Published by New Harvest ISBN 978-0-544-26217-1
Hardcover, $24, 304 pages
Years ago I read Ann Patchett's haunting novel, Bel Canto, about a group of people kidnapped by terrorists at a party at the home of the vice-president in a South American country. I can vividly recall sitting on my porch mesmerized by the characters and the story.
When I heard about Natalia Sylvester's debut novel, Chasing the Sun, which tells the story of an industrialist's wife's kidnapping in Peru, I was curious to read it. Sylvester lived in Lima, Peru and her novel is inspired by a family member who was kidnapped.
In Peru, kidnappings are an almost common occurrence. Wealthy people live behind walls and gates, and many have security. Andres owns a label factory, and his family, wife Marabela, teenage son Ignacio and young daughter Cynthia live a good life. The children go to private school, and Marabela volunteers for many charities and is close to the women who cook and clean for them.
Things between Marabela and Andres are not good. Four months ago Marabela disappeared, unhappy with her marriage. She returned because she couldn't leave her children. When Marabela doesn't return home after an errand, Andres fears she run away again.
But this time Andres gets a call from a man; they have kidnapped Marabela and want one million dollars in ransom. Andres doesn't have that kind of money, and his wealthy mother sends over a man who helps people deal with kidnappers.
As the story unfolds and Andres deals with the kidnappers and the facilitator, he tries to hide the situation from his children, his employees and their friends. He discovers that his childhood friend Elena is in a hospital after a suicide attempt following her own kidnapping. From her, he learns something shocking and saddening.
Part two deals with the aftermath of the kidnapping. We don't have first hand knowledge of what happened to Marabela, we only get bits of the torment she suffered. Andres hopes that they can pick up the pieces of their life together and move forward, but Marabela isn't so sure she can or even if she wants to.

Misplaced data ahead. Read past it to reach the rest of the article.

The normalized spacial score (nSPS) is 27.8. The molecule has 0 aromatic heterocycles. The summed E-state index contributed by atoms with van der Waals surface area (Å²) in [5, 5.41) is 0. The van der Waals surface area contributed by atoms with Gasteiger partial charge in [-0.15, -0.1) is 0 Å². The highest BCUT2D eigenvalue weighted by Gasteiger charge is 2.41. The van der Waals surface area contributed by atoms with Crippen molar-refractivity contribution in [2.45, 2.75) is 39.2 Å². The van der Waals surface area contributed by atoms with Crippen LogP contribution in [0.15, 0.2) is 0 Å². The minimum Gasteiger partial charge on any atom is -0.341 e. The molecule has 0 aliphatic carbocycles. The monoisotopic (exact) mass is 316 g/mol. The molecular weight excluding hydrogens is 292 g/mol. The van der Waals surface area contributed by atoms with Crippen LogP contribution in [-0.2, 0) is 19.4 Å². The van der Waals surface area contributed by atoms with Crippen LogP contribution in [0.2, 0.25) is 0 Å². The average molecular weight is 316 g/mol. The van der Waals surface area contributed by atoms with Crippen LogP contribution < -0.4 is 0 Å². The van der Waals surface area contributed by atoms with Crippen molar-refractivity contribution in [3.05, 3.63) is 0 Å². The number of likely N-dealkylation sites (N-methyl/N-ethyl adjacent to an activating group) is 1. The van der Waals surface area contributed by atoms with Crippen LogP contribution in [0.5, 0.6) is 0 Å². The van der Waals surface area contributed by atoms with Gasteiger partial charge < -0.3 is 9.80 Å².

I enjoy reading about places and cultures I don't have much knowledge of, and with Sylvester's growing up in Lima, we get an insider's view. I can't imagine living with the constant fear that you could be grabbed off the street.
I also like reading about the Peruvian dishes, like tallarines verdes, a pesto-like sauce served with steak. It makes me want to read more about it, and maybe even make it for dinner.
Chasing the Sun drops the reader into the lives of this upper middle class Peruvian family during a crisis. Although the kidnapping propels the story, this is a more personal story about a marriage unraveling. Andres loves Marabela and desperately wants to love the life they have build together, but things and people from their past come bubbling up to the surface and try to pull them apart. Fans of Bel Canto will find much to appreciate in this debut novel.
rating 4 of 5
Thanks to TLC Tours for putting me on this tour. The rest of Natalia Sylvester's tour is here.
Natalia Sylvester’s TLC Book Tours TOUR STOPS:
Monday, June 2nd: Book-alicous Mama
Tuesday, June 3rd: Book Lust
Tuesday, June 3rd: A Bookish Way of Life
Wednesday, June 4th: Bookchickdi
Wednesday, June 4th: The Lost Entwife
Thursday, June 5th: Sidewalk Shoes
Friday, June 6th: Bibliotica
Monday, June 9th: Sarah’s Book Shelves
Tuesday, June 10th: 5 Minutes for Books
Wednesday, June 11th: Svetlana’s Reads and Views
Thursday, June 12th: No More Grumpy Bookseller
Friday, June 13th: Book Hooked Blog
Monday, June 16th: Books a la Mode – Guest post
Monday, June 16th: Lit and Life
Tuesday, June 17th: My Bookshelf
Wednesday, June 18th: Between the Covers
Thursday, June 19th: Read. Write. Repeat.
Friday, June 20th: Snowdrop Dreams of Books
Monday, June 23rd: Love at First Book
Tuesday, June 24th: Patricia’s Wisdom
Wednesday, June 25th: A Bookish Affair
Thursday, June 26th: Kritter’s Ramblings